Professor Lo also pointed out that maintaining good oral health can prevent tooth decay and may even help reduce the risk of dementia. "In Hong Kong, the annual expenditure on dental care amounts to about HKD$5 billion4, which is a significant burden to the city's medical expenditure," said Professor Lo. "Local and international studies have revealed an association between the number of teeth lost and cognitive impairment in the elderly. The loss of chewing ability due to tooth loss could lead to impairment of spatial memory, weakening of learning ability and degenerating of hippocampal neurons in the brain5. As maintaining oral hygiene is effective in preventing tooth loss due to tooth decay, subsequently, it may help reducing the risk of cognitive impairment."

Consumers of All Ages to Follow "The Ten-Minutes Rule": Chewing Sugar-Free Gum After Each Meal for Perfect Clean Teeth
Professor Hsu and Professor Lo reiterated that oral health is fundamental to the overall health and wellbeing of a person. They urge people to simply follow "four dental hacks to perfect clean teeth," so one can keep the dentist at bay:

1. Go for regular dental check-ups
Use fluoride toothpaste for tooth brushing in the morning and before bedtime
3. Use dental floss or mouthwash containing fluoride daily
4. Chew sugar-free gum after eating or drinking.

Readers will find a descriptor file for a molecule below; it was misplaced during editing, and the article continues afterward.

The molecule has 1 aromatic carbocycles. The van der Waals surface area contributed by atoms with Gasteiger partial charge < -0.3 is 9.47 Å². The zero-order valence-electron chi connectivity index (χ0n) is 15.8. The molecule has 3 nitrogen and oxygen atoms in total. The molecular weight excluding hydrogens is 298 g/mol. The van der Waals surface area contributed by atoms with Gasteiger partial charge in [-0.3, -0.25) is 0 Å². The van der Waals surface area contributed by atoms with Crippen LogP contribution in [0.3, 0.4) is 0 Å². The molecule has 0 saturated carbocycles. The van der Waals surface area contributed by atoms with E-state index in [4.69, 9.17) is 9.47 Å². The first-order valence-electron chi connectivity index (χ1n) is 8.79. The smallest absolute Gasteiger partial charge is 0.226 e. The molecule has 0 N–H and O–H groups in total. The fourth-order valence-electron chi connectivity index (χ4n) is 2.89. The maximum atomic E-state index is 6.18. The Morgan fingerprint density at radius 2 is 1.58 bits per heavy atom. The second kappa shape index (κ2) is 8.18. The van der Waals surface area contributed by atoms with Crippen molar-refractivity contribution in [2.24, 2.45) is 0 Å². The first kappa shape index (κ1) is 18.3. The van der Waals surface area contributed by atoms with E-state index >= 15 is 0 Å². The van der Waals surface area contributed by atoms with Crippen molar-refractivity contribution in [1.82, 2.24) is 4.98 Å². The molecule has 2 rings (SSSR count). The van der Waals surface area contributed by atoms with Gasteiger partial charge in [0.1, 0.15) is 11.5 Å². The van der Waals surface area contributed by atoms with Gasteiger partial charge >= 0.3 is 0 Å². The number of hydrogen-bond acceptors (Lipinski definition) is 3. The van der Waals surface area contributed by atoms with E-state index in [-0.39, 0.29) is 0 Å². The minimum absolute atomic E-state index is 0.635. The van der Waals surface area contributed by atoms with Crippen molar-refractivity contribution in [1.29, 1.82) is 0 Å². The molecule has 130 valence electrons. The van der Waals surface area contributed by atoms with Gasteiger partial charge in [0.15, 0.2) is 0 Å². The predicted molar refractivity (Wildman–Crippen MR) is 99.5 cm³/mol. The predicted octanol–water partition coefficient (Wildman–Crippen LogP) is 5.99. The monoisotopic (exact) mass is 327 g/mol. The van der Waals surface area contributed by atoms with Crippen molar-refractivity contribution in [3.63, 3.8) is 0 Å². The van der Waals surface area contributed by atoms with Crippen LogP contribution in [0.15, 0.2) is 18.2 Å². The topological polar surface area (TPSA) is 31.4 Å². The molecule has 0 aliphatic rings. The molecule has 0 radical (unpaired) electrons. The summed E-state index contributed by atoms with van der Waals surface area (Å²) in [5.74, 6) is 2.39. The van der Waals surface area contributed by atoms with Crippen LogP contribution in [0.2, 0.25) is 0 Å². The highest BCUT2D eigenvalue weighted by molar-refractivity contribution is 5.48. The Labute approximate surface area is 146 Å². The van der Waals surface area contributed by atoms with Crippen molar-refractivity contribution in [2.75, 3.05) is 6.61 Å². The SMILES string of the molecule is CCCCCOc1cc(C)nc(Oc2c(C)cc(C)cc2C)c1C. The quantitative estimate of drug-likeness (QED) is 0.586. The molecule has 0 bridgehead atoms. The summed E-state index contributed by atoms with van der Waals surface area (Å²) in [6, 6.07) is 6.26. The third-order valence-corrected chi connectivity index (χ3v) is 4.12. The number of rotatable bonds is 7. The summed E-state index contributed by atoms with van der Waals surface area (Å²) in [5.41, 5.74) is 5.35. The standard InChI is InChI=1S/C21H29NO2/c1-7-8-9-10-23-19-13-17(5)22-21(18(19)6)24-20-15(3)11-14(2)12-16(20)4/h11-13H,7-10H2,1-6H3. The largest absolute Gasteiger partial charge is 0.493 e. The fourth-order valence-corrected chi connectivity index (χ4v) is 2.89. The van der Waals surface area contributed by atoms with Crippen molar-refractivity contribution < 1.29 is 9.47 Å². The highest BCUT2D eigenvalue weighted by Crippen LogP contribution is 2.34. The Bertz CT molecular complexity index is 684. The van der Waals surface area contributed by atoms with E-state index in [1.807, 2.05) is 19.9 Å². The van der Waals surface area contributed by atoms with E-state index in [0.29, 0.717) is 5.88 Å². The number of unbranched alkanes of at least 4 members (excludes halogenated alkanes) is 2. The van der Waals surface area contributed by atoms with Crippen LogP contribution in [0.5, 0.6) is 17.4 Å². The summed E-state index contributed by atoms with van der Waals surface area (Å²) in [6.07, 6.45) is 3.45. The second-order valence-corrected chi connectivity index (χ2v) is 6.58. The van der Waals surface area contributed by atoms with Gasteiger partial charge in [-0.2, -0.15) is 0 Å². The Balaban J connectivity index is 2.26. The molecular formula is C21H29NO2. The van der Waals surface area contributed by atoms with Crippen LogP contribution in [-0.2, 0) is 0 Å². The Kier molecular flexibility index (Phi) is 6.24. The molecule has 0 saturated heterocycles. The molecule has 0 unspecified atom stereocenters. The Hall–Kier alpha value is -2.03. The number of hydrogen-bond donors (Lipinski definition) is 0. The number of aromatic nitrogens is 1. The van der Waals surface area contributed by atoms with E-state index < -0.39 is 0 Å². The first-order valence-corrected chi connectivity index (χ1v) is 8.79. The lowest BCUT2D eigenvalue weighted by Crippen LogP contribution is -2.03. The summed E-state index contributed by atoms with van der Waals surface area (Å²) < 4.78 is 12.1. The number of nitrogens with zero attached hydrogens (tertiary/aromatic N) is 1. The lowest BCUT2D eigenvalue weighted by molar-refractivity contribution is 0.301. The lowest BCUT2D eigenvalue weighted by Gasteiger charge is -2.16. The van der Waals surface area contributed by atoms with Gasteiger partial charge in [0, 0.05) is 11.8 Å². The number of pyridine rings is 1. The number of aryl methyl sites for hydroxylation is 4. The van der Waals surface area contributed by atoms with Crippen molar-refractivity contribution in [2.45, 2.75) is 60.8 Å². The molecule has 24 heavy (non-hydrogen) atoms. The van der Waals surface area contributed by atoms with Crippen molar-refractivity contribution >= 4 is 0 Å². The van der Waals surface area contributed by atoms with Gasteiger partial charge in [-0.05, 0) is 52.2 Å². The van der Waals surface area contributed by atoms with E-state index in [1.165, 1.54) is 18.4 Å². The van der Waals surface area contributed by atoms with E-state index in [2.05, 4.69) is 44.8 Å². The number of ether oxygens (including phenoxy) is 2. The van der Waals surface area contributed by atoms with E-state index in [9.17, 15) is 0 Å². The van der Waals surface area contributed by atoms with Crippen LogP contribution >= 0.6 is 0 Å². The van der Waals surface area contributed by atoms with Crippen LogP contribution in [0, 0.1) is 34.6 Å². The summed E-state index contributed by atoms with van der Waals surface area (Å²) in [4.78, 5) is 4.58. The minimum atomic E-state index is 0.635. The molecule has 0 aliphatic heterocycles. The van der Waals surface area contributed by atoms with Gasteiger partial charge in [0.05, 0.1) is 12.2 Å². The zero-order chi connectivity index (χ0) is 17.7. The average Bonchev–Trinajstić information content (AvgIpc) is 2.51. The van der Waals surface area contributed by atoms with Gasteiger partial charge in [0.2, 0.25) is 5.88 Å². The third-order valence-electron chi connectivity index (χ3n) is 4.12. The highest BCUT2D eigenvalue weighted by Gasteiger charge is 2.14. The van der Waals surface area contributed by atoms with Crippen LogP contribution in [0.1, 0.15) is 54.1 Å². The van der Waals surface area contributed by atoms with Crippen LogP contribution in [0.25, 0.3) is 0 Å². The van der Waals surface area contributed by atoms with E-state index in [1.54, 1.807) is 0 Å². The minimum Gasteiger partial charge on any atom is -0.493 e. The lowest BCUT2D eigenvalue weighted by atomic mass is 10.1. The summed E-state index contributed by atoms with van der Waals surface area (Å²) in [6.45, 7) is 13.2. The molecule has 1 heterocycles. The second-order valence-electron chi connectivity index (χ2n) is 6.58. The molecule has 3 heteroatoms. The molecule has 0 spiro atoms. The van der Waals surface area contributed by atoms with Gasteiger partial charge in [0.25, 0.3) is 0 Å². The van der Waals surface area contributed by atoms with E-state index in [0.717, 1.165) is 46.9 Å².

Professor Hsu also explained that saliva is a natural weapon to neutralize the acid in the mouth and chewing sugar-free gum will increase the secretion of saliva by 10 times (when compared to a stationary state). There are three main benefits of increasing saliva secretion, including lowering the acidity in the mouth, replenishing the lost ions on the tooth surfaces that are damaged by plaque acid and helping remove the residue sweet food on the teeth. The best way to clean the teeth is by brushing them with a toothbrush and fluoride toothpaste after each meal. When it is inconvenient to brush teeth, chewing two pieces of sugar-free gum for five to ten minutes is a good alternative to stimulate the secretion of saliva and neutralize the acid in the mouth. By doing so, not only does it help curb the formation of plaque and other acidic substances, it can also clear the food residue in the gaps of the teeth and reduce stickiness on the tooth surfaces. Chewing sugar-free gum also helps remineralization of teeth to maintain oral health. To maximize the effectiveness, one should stick with "The Ten-Minute Rule" by chewing sugar-free gum within ten minutes after each meal or after drinking, which can effectively prevent acid to damage tooth surfaces.